Last week, we had the privilege of attending the Direct Booking Summit in Dallas. Nicholas Ward, President and Co-founder of Koddi, moderated the panel discussion on metasearch alongside an esteemed panel of experts including Jay Hubbs, Senior Vice President of eCommerce at Remington Hotels; Adrian Hands, Senior Director Key Accounts EMEA and Americas at TripAdvisor; Gil Harel, Head of Strategic Partnerships Hotels & Content at Skyscanner, and Ted Schweitzer, Former Senior Vice President, Digital Commerce & Media at La Quinta Holdings.
With so many changes going on in the metasearch space, the panel covered a lot of ground during the 40-minute session. If you missed the event, here are three trends you need to know about the current state of metasearch:
The panel discussed the evolution of Google’s growing travel business as well as new offerings from metasearch publishers such as TripAdvisor’s Sponsored Placements and Skyscanner’s Direct Booking. The panelists agreed that metasearch isn’t going away anytime soon; it’s only becoming an increasingly important and complex channel.
As metasearch grows in complexity, it’s also becoming more competitive. According to Koddi’s data, in the second half of August this year, there was more consistent competition than we’ve seen any other time throughout all of 2018. This could mean higher acquisition costs and a shift in where bookings are going.
Although we haven’t seen mobile bookings surpass desktop bookings yet, last year’s mobile searches outnumbered desktop searches in the US. This means there’s a huge opportunity to improve the mobile experience for travelers. “It’s a global landscape like it never was before,” said Adrian Hands. “Half of our traffic and activities on metasearch were from a mobile device. This is likely a new audience.”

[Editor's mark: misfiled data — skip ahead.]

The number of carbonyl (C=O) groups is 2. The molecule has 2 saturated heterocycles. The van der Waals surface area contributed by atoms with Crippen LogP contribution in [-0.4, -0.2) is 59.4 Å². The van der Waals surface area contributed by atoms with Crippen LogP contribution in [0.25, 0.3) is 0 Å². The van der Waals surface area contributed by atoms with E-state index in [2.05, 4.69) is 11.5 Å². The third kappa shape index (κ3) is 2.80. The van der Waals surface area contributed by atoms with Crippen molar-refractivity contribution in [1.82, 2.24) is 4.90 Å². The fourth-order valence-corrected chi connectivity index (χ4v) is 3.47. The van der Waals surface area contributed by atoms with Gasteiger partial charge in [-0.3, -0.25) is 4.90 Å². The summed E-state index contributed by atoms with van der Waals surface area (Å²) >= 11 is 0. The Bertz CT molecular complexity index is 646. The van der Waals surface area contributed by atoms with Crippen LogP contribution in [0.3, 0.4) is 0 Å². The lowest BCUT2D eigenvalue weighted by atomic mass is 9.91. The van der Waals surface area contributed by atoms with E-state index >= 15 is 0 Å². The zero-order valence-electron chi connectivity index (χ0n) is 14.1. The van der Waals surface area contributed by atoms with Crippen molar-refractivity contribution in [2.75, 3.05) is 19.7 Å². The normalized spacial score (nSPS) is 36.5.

If you’re paying for the clicks to get users to your hotel website, you don’t want them to leave due to a poor experience. With more users beginning their travel searches on their phones, getting the mobile experience right is essential to winning the mobile booking. There’s a lot of planning and testing involved in creating the perfect mobile conversion path, but you can start by reducing the number of fields on booking forms as well as the number of clicks it takes a user to book on your mobile site.
Not every hotel has the budget or bandwidth to develop an optimized mobile booking experience, especially one that suits multiple global audiences. This is where facilitated bookings on metasearch sites can help. By allowing users to book directly on metasearch sites, advertisers can offer a seamless and localized mobile booking experience.
The panel discussed TripAdvisor’s strategy reversal with its Instant Book feature last year. Gil Harel also spoke about Skyscanner’s Direct Booking feature, which has seen up to a 20% uplift in overall conversion rate and a 50% mobile conversion rate.
When it comes to distribution, there’s no one-size-fits-all approach. Some brands will use metasearch for acquisition and others for retention. And in some cases, it may be more cost-effective to let certain bookings go through an OTA rather than spending the money on a direct channel. As Jay Hubbs put it, “You have to look at it through the lens of what is the most profitable business that I can get for that stay date.”
When developing your metasearch strategy, you have to start by getting the basics right. Connectivity and rate parity have to be in check. If your property content (description, images, and pricing) are not accurate, you’re not setting yourself up for success.
It’s also important to understand user intent. Travelers will make surprising choices sometimes, and they’re not always based on price. When we understand what they care about and what the context is, we, as advertisers can make smart decisions.